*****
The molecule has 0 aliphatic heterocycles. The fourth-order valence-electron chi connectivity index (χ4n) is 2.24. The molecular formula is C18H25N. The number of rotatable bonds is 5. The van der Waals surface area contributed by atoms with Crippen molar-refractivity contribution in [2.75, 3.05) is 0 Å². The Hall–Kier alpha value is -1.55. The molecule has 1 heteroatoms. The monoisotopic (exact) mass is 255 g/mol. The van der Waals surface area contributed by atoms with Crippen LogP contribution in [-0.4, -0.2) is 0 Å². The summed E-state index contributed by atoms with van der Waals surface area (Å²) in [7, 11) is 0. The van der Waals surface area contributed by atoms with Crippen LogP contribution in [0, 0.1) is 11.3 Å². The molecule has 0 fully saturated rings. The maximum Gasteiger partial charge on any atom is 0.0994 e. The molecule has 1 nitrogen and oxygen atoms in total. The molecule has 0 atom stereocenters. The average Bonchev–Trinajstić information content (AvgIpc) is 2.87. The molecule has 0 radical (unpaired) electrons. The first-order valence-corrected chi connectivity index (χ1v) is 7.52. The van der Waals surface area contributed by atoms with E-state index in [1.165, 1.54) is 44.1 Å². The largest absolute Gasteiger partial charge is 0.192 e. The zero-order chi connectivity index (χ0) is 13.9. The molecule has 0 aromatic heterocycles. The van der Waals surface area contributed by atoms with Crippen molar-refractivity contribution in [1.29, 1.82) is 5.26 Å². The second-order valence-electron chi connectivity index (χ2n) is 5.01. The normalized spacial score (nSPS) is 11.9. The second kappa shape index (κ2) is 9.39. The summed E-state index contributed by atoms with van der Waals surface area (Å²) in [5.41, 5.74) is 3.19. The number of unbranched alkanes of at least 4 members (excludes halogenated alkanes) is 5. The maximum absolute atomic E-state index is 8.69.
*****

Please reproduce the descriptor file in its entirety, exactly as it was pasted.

The molecule has 0 aliphatic heterocycles. The fourth-order valence-electron chi connectivity index (χ4n) is 2.24. The molecular formula is C18H25N. The number of rotatable bonds is 5. The van der Waals surface area contributed by atoms with Crippen molar-refractivity contribution in [2.75, 3.05) is 0 Å². The Hall–Kier alpha value is -1.55. The molecule has 1 heteroatoms. The monoisotopic (exact) mass is 255 g/mol. The van der Waals surface area contributed by atoms with Crippen LogP contribution in [-0.4, -0.2) is 0 Å². The summed E-state index contributed by atoms with van der Waals surface area (Å²) in [7, 11) is 0. The van der Waals surface area contributed by atoms with Crippen LogP contribution in [0, 0.1) is 11.3 Å². The molecule has 0 fully saturated rings. The maximum Gasteiger partial charge on any atom is 0.0994 e. The molecule has 1 nitrogen and oxygen atoms in total. The molecule has 0 atom stereocenters. The average Bonchev–Trinajstić information content (AvgIpc) is 2.87. The molecule has 0 radical (unpaired) electrons. The first-order valence-corrected chi connectivity index (χ1v) is 7.52. The van der Waals surface area contributed by atoms with E-state index in [1.165, 1.54) is 44.1 Å². The largest absolute Gasteiger partial charge is 0.192 e. The zero-order chi connectivity index (χ0) is 13.9. The molecule has 0 aromatic heterocycles. The van der Waals surface area contributed by atoms with Crippen molar-refractivity contribution in [1.29, 1.82) is 5.26 Å². The second-order valence-electron chi connectivity index (χ2n) is 5.01. The normalized spacial score (nSPS) is 11.9. The second kappa shape index (κ2) is 9.39. The summed E-state index contributed by atoms with van der Waals surface area (Å²) in [5.41, 5.74) is 3.19. The number of unbranched alkanes of at least 4 members (excludes halogenated alkanes) is 5. The maximum absolute atomic E-state index is 8.69.